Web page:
PM caught calling Italy "this shitty country"

Italy's billionaire prime minister Silvio Berlusconi has been caught insulting Italy as “this shitty country” in a telephone intercept.

His comments, which made headlines in newspapers on Friday, come as he desperately attempts to introduce an austerity package to save Italy's perilous finances and even, ultimately, the euro, the Financial Times reports.

Berlusconi has claimed he was just joking when he made the comments - caught in an intercepted telephone conversation with a former newspaper editor prosecutors believe was involved in an attempted blackmail of Berlusconi for more than half a million euros, the Financial Times reports.

Berlusconi’s already faces three court trials in a damaging sex scandal as he struggles to maintain authority.

On Thursday a man and his wife accused of supply prostitutes to Berlusconi for his private parties were arrested in relation to an alleged prostitution ring.

Berlusconi is accused of attempting to bribe the man, Giampaolo Tarantini, to enter into a plea bargain over a prostitution case to avoid going to trial, the New York Times reports.

Giulio Tremonti, finance minister, presented the latest compromise version of the budget late on Thursday, which is to be debated in parliament next week, FT reports.

The package relies heavily on a renewed crackdown on tax evasion to reach the goal demanded by the European Central Bank of a balanced budget by 2013.

“It is therefore essential that the objectives announced for the improvement of public finances be fully confirmed and implemented,” he said in an interview with Il Sole 24 Ore, Italy’s main business daily.

FT reports:

In Brussels, the European Commission took the unusual step of expressing concern over the budget while its passage was still uncertain. “We are worried to see a heavy reliance on the fight against tax evasion in this new package,” it said. “The effectiveness of these measures is always very hard to assess.”

Italy’s main business lobby attacked the proposed budget as “weak and inadequate”, while the largest trades union federation has pledged widespread disruption through strike action on Tuesday, when the senate is due to debate the measures.

While taking such criticism on board, a senior and independent economist involved in the budget pointed out that the package does impose severe spending cuts on government ministries and local authorities next year. It also drives up personal taxes by slashing exemptions and imposes tax increases on energy companies.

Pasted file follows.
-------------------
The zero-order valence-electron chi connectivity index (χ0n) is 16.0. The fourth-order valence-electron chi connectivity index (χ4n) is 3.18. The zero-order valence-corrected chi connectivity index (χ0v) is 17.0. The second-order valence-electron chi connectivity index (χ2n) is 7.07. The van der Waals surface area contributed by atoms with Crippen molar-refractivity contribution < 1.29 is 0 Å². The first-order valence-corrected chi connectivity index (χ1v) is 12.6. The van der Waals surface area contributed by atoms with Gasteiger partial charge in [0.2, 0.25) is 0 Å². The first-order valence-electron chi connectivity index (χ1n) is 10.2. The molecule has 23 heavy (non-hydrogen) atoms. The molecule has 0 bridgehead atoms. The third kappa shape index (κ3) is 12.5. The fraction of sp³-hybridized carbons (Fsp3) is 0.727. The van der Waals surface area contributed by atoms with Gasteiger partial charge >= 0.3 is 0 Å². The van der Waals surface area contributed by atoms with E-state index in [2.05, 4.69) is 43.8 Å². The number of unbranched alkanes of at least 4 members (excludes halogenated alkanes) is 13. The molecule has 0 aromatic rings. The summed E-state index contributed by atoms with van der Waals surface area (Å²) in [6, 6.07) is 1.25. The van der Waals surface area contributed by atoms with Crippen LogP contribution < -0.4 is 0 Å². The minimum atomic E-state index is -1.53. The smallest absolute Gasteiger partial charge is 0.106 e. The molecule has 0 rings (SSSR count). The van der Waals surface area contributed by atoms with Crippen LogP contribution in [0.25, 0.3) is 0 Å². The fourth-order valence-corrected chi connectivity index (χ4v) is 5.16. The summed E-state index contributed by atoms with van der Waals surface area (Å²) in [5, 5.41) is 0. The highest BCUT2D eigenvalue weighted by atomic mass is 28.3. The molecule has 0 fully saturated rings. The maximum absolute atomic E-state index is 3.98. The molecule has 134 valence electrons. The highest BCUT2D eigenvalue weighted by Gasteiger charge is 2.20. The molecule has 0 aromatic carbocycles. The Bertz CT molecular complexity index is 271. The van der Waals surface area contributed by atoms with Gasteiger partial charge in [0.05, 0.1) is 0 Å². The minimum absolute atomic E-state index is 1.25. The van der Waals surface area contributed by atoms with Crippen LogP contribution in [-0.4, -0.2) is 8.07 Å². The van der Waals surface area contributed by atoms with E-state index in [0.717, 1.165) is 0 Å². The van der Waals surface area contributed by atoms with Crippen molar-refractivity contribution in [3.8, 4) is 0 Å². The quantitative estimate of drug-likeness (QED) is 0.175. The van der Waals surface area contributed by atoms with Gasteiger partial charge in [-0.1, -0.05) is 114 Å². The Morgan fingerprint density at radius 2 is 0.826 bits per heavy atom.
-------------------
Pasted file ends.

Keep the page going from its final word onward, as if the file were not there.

The fundamental issue, the economist said, was whether Mr Berlusconi commanded enough political clout to implement the cuts and the moral authority to squeeze more taxes out of Italians while on trial himself for tax fraud, as well as corruption and paying for an underage prostitute.

Berlusconi has denied all charges and has accused magistrates of being politically driven.

He has denied being the victim of blackmail and says he happily gave the money to Giampaolo Tarantini – a prosthetics businessman convicted for drugs dealing who has admitted to supplying prostitutes for the prime minister’s private parties without Berlusconi being aware of their backgrounds.

Police arrested Tarantini and his wife on Thursday in a Rome apartment which was allegedly paid for by the prime minister, FT reports.

Tarantini denies the blackmail charges.

Denouncing the judiciary’s use of telephone intercepts and their release in court documents, Berlusconi insisted on Thursday night that he had no intention of quitting.

Allegations of blackmail were the “pure fantasy” of magistrates, he told reporters. “I am staying to change this country,” Mr Berlusconi said.

But the Naples prosecutor Francesco Greco called “credible” an account that appeared in last week’s edition of the newsweekly Panorama, which is owned by Berlusconi,  which said Berlusconi had paid Tarantini, about $715,000, as well as monthly payments, to encourage him to strike a plea bargain to keep a prostitution ring case in Bari from going to trial, the New York Times reports.

In that case, Tarantini admitted that he had paid a prostitute and other women to attend parties at Berlusconi’s residences.

A trial would have the potential of uncovering yet more unsavory details of Berlusconi’s dalliances, NYT reports.

He is already on trial in Milan, accused of paying for sex with an under-age Moroccan woman. He denies wrongdoing.

The NYT reports.

Berlusconi told Panorama that he did not deny the payments, but that he had simply wanted to help Mr. Tarantini, “who found himself and still finds himself in very serious economic difficulty.”

“I have nothing to repent,” Mr. Berlusconi told Panorama. “On the contrary. I did nothing illicit. I limited myself to helping a desperate man without asking for anything in exchange.”